It’s been a long time since Judas Priest slept in a van outside of a London recording studio.
Vocalist Rob Halford explained that in the “vampire days of recording,” overnight rates in studios were cheaper to rent. So for the band’s first studio album, “Rocka Rolla,” they found themselves sleeping in the van during the day and recording overnight.
“I remember when we had our first record contract, we were tremendously excited and very ambitious,” Halford said. “We thought big time, big money — wrong. In the early days, it’s a slug. It’s really, you’ve got to pay your dues. Nothing comes fast and easy in life, as I’ve realized as I’ve gotten older, but you do whatever it takes to get through that journey.”
The heavy metal group has enjoyed nearly 50 years of success and is gearing up to release its 18th studio album, “Firepower,” which hits record stores Friday, March 9.
The Firepower 2018 tour kicks off Tuesday, March 13, at Mohegan Sun Arena at Casey Plaza, 255 Highland Park Blvd., Wilkes-Barre Twp., with opening acts Saxon and Black Star Riders.
“It’s the excitement and the anticipation; it’s all wrapped up into (the first night),” Halford said. “We’ve been building this tour for many months — the stages, the costumes, the lights and the special effects and everything … While that’s building, of course, our fans will finally be able to get their metal claws onto ‘Firepower’ and become associated with the songs.
“The launch of any project or any tour has to start at a specific spot. In this case, Wilkes-Barre is holding the torch for heavy metal as we take off.”
Judas Priest originally formed in the 1970s in Birmingham, England. The band created some of heavy metal’s most notable records, including “British Steel” and “Screaming for Vengeance,” and also appeared at the legendary Live Aid in 1985.
The group was one of the first to exclusively wear leather and studs, a look that began during this era and was eventually embraced by metal fans across the globe.
Although fans can expect to hear the beloved Judas Priest sound at the Wilkes-Barre Twp. show, Halford emphasized that each of the band’s albums are created with the intention of writing something new and different.
“We treat them completely separately as the belief is all our records from ‘Rocka Rolla’ up to ‘Firepower’ — they all have their own metal legs to stand on in terms of identity and sound,” he said.
The title song — and opening track — on ‘Firepower’ resonates most with Halford, because he believes it speaks to the rest of the record.
“I think the opening track of any album, if you’re a fan of that band, it can be a make-or-break type of situation,” he said. “The impact, the energy, the ferocity, the overall feeling of ‘Firepower,’ is a very important song. It sends a lot of really good solid metal elements that Priest has maintained over the years.”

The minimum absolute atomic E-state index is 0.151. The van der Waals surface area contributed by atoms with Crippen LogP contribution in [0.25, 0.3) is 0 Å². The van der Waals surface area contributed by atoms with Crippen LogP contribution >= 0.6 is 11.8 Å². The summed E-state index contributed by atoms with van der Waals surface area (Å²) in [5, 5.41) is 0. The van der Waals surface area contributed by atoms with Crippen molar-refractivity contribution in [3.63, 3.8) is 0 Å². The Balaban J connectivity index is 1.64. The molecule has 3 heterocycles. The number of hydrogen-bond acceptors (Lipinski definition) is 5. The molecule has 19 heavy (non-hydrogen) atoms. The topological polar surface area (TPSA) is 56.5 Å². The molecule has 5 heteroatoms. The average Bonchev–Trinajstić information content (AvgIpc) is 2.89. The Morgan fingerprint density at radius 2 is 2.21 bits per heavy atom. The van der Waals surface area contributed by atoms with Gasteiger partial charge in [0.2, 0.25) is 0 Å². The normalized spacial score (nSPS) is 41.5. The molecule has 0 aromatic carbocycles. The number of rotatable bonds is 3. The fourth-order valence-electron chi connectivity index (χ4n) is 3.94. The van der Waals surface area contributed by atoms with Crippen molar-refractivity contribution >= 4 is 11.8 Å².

In February, the band announced that longtime lead guitarist Glenn Tipton would not be touring with the band after being diagnosed with late-stage Parkinson’s disease. He lived with the early stages of the degenerative disease for a decade, but its progression left him unable to play some of the band’s more complex material. Although he will not tour, he remains an active member in the group. “Firepower” producer Andy Sneap picks up the guitar in his stead.
“You’ll be seeing Priest as you want,” Halford said. “There will be a slight adjustment … but (Tipton) wants it to be a very successful ‘Firepower’ tour. And then we’ve got the blessing of Andy, who is one of producers of ‘Firepower,’ so he knows all the music. He’s also a hardcore Priest fan.
“I think a lot of people are going to be drawn to the show for the simple fact that they love Priest and they want to hear the songs again and again,” Halford added. “They want to hear the heavy metal acts, like (opening acts) Saxon and Black Star Riders, that they see only every three years or so. There’s a lot of positive love and support happening right now.”
In order to prepare for the show each night, Halford said he limits his speaking to a minimum to he can preserve his voice, and also tries to remain healthy so he can utilize his “instrument” to its fullest potential. At this point in his life, he said his voice is “more precious than ever.”
And although it’s been nearly five decades since the beginning of Judas Priest, Halford does not see an end in sight.
“You can’t really turn it off,” he said. “If you’re lucky enough to be a creative person that is still hungry and curious and has a sense of adventure … That’s the driving force in me, and that’s the same in Glenn and Scott and Richie and Ian. It’s something you can’t really switch off. It’s there within you.
“When you’re amongst like-minded people, that’s when the metal magic starts to happen. It’s really hard to ping down in words, because so much of it is internal.”
If you go
What: Judas Priest
When: Tuesday, March 13, 7 p.m.
Where: Mohegan Sun Arena at Casey Plaza, 255 Highland Park Blvd., Wilkes-Barre Twp.
Details: Tickets start at $36.75, plus fees, and can be purchased at the arena’s box office, by calling 800-745-3000 and online at ticketmaster.com. There is a $10 fee to park in the arena’s lot. For more information, visit judaspriest.com.